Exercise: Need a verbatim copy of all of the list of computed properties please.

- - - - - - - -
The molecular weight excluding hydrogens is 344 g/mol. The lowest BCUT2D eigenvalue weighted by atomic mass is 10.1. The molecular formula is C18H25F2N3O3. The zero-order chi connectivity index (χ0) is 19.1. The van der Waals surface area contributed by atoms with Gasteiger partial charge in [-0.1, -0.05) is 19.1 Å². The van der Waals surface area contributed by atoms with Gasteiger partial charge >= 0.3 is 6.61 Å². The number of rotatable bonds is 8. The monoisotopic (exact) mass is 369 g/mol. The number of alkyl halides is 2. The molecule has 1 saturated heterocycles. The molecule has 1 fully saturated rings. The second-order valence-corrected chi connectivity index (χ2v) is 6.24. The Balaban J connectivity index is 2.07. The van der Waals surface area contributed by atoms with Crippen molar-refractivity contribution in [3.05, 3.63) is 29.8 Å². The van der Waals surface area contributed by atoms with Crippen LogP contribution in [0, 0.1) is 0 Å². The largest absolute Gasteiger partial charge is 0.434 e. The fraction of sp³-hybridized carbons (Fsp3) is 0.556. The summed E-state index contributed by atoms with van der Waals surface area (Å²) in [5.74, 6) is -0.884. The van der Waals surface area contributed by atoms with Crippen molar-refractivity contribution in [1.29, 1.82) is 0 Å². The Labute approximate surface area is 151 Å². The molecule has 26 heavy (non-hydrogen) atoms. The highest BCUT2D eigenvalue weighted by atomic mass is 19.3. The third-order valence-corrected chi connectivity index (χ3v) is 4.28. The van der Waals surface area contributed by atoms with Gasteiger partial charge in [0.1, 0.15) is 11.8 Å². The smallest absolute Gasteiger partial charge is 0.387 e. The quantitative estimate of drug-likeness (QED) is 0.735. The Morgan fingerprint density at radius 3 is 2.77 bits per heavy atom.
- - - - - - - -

The molecular weight excluding hydrogens is 344 g/mol. The lowest BCUT2D eigenvalue weighted by atomic mass is 10.1. The molecular formula is C18H25F2N3O3. The zero-order chi connectivity index (χ0) is 19.1. The van der Waals surface area contributed by atoms with Gasteiger partial charge in [-0.1, -0.05) is 19.1 Å². The van der Waals surface area contributed by atoms with Gasteiger partial charge >= 0.3 is 6.61 Å². The number of rotatable bonds is 8. The monoisotopic (exact) mass is 369 g/mol. The number of alkyl halides is 2. The molecule has 1 saturated heterocycles. The molecule has 1 fully saturated rings. The second-order valence-corrected chi connectivity index (χ2v) is 6.24. The Balaban J connectivity index is 2.07. The van der Waals surface area contributed by atoms with Crippen molar-refractivity contribution in [3.05, 3.63) is 29.8 Å². The van der Waals surface area contributed by atoms with Crippen LogP contribution in [0, 0.1) is 0 Å². The largest absolute Gasteiger partial charge is 0.434 e. The fraction of sp³-hybridized carbons (Fsp3) is 0.556. The summed E-state index contributed by atoms with van der Waals surface area (Å²) in [5.74, 6) is -0.884. The van der Waals surface area contributed by atoms with Crippen molar-refractivity contribution in [1.29, 1.82) is 0 Å². The Labute approximate surface area is 151 Å². The molecule has 26 heavy (non-hydrogen) atoms. The highest BCUT2D eigenvalue weighted by atomic mass is 19.3. The third-order valence-corrected chi connectivity index (χ3v) is 4.28. The van der Waals surface area contributed by atoms with Gasteiger partial charge in [0.1, 0.15) is 11.8 Å². The smallest absolute Gasteiger partial charge is 0.387 e. The quantitative estimate of drug-likeness (QED) is 0.735. The Morgan fingerprint density at radius 3 is 2.77 bits per heavy atom.